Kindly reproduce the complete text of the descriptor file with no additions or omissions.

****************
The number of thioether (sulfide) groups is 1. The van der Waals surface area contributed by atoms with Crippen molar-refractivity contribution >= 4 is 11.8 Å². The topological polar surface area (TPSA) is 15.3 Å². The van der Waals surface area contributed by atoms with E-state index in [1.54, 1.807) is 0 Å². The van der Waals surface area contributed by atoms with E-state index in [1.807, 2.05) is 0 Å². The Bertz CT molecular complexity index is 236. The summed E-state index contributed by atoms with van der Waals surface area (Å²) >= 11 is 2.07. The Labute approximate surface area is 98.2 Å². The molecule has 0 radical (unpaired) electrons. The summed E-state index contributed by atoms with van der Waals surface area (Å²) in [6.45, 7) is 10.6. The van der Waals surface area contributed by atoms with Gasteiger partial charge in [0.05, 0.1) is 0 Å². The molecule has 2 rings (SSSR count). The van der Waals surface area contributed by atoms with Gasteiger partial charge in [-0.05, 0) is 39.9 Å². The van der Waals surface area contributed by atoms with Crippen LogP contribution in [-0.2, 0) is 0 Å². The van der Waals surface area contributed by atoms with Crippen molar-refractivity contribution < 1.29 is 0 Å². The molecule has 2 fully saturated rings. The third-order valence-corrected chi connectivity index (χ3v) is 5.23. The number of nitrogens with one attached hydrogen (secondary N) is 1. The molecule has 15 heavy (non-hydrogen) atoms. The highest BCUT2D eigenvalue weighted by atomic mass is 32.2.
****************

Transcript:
The number of thioether (sulfide) groups is 1. The van der Waals surface area contributed by atoms with Crippen molar-refractivity contribution >= 4 is 11.8 Å². The topological polar surface area (TPSA) is 15.3 Å². The van der Waals surface area contributed by atoms with E-state index in [1.54, 1.807) is 0 Å². The van der Waals surface area contributed by atoms with E-state index in [1.807, 2.05) is 0 Å². The Bertz CT molecular complexity index is 236. The summed E-state index contributed by atoms with van der Waals surface area (Å²) >= 11 is 2.07. The Labute approximate surface area is 98.2 Å². The molecule has 0 radical (unpaired) electrons. The summed E-state index contributed by atoms with van der Waals surface area (Å²) in [6.45, 7) is 10.6. The van der Waals surface area contributed by atoms with Gasteiger partial charge in [0.05, 0.1) is 0 Å². The molecule has 2 rings (SSSR count). The van der Waals surface area contributed by atoms with Gasteiger partial charge in [-0.05, 0) is 39.9 Å². The van der Waals surface area contributed by atoms with Crippen LogP contribution in [-0.2, 0) is 0 Å². The van der Waals surface area contributed by atoms with Crippen molar-refractivity contribution < 1.29 is 0 Å². The molecule has 2 fully saturated rings. The third-order valence-corrected chi connectivity index (χ3v) is 5.23. The number of nitrogens with one attached hydrogen (secondary N) is 1. The molecule has 15 heavy (non-hydrogen) atoms. The highest BCUT2D eigenvalue weighted by atomic mass is 32.2.